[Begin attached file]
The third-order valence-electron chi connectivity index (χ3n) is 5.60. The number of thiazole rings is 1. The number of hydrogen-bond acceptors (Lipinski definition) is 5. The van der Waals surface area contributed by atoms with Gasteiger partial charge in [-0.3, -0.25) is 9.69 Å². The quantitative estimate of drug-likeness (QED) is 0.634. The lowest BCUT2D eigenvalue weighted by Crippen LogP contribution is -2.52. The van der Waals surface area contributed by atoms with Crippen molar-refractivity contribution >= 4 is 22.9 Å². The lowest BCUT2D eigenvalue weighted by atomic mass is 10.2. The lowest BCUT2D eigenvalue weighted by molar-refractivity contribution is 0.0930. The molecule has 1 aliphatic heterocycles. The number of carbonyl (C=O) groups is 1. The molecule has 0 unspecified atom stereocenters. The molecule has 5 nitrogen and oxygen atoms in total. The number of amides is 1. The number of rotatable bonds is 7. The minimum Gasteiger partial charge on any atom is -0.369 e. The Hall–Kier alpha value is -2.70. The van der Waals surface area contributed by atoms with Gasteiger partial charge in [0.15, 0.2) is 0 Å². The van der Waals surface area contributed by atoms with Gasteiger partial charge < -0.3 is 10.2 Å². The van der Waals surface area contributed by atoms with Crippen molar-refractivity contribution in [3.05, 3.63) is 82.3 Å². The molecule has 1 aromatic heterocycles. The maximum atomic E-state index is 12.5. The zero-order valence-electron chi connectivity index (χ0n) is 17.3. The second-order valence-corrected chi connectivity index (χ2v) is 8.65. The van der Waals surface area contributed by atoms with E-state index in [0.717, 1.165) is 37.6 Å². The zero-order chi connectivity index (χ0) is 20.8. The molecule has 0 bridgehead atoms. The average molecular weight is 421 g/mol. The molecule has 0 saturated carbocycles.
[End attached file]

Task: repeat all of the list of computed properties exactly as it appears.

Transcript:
The third-order valence-electron chi connectivity index (χ3n) is 5.60. The number of thiazole rings is 1. The number of hydrogen-bond acceptors (Lipinski definition) is 5. The van der Waals surface area contributed by atoms with Gasteiger partial charge in [-0.3, -0.25) is 9.69 Å². The quantitative estimate of drug-likeness (QED) is 0.634. The lowest BCUT2D eigenvalue weighted by Crippen LogP contribution is -2.52. The van der Waals surface area contributed by atoms with Crippen molar-refractivity contribution >= 4 is 22.9 Å². The lowest BCUT2D eigenvalue weighted by atomic mass is 10.2. The lowest BCUT2D eigenvalue weighted by molar-refractivity contribution is 0.0930. The molecule has 1 aliphatic heterocycles. The number of carbonyl (C=O) groups is 1. The molecule has 0 unspecified atom stereocenters. The molecule has 5 nitrogen and oxygen atoms in total. The number of amides is 1. The number of rotatable bonds is 7. The minimum Gasteiger partial charge on any atom is -0.369 e. The Hall–Kier alpha value is -2.70. The van der Waals surface area contributed by atoms with Gasteiger partial charge in [0.15, 0.2) is 0 Å². The van der Waals surface area contributed by atoms with Gasteiger partial charge < -0.3 is 10.2 Å². The van der Waals surface area contributed by atoms with Crippen molar-refractivity contribution in [3.05, 3.63) is 82.3 Å². The molecule has 1 aromatic heterocycles. The maximum atomic E-state index is 12.5. The zero-order valence-electron chi connectivity index (χ0n) is 17.3. The second-order valence-corrected chi connectivity index (χ2v) is 8.65. The van der Waals surface area contributed by atoms with E-state index in [0.717, 1.165) is 37.6 Å². The zero-order chi connectivity index (χ0) is 20.8. The molecule has 0 bridgehead atoms. The average molecular weight is 421 g/mol. The molecule has 0 saturated carbocycles.